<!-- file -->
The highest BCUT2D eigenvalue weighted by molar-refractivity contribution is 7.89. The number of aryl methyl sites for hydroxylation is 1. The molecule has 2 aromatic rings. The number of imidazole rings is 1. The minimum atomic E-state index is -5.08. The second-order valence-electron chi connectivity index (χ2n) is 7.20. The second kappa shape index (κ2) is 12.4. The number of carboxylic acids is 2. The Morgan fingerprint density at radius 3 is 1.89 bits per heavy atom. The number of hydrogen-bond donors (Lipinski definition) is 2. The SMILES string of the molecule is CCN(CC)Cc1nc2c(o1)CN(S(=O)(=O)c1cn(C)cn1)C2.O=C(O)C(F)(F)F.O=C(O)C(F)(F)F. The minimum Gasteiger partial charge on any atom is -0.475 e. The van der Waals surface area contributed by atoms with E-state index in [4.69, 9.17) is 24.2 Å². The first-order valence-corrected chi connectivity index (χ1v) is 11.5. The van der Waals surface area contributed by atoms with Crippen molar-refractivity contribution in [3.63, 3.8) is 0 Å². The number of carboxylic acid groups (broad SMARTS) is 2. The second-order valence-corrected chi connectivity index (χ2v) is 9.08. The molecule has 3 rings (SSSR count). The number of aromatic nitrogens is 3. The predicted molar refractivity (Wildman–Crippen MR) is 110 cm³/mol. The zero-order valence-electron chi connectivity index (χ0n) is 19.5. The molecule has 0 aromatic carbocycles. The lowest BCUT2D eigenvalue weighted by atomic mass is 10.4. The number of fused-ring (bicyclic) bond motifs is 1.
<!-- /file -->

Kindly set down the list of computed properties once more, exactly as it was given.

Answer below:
The highest BCUT2D eigenvalue weighted by molar-refractivity contribution is 7.89. The number of aryl methyl sites for hydroxylation is 1. The molecule has 2 aromatic rings. The number of imidazole rings is 1. The minimum atomic E-state index is -5.08. The second-order valence-electron chi connectivity index (χ2n) is 7.20. The second kappa shape index (κ2) is 12.4. The number of carboxylic acids is 2. The Morgan fingerprint density at radius 3 is 1.89 bits per heavy atom. The number of hydrogen-bond donors (Lipinski definition) is 2. The SMILES string of the molecule is CCN(CC)Cc1nc2c(o1)CN(S(=O)(=O)c1cn(C)cn1)C2.O=C(O)C(F)(F)F.O=C(O)C(F)(F)F. The minimum Gasteiger partial charge on any atom is -0.475 e. The van der Waals surface area contributed by atoms with E-state index in [4.69, 9.17) is 24.2 Å². The first-order valence-corrected chi connectivity index (χ1v) is 11.5. The van der Waals surface area contributed by atoms with Crippen molar-refractivity contribution in [3.63, 3.8) is 0 Å². The number of carboxylic acid groups (broad SMARTS) is 2. The second-order valence-corrected chi connectivity index (χ2v) is 9.08. The molecule has 3 rings (SSSR count). The number of aromatic nitrogens is 3. The predicted molar refractivity (Wildman–Crippen MR) is 110 cm³/mol. The zero-order valence-electron chi connectivity index (χ0n) is 19.5. The molecule has 0 aromatic carbocycles. The lowest BCUT2D eigenvalue weighted by atomic mass is 10.4. The number of fused-ring (bicyclic) bond motifs is 1.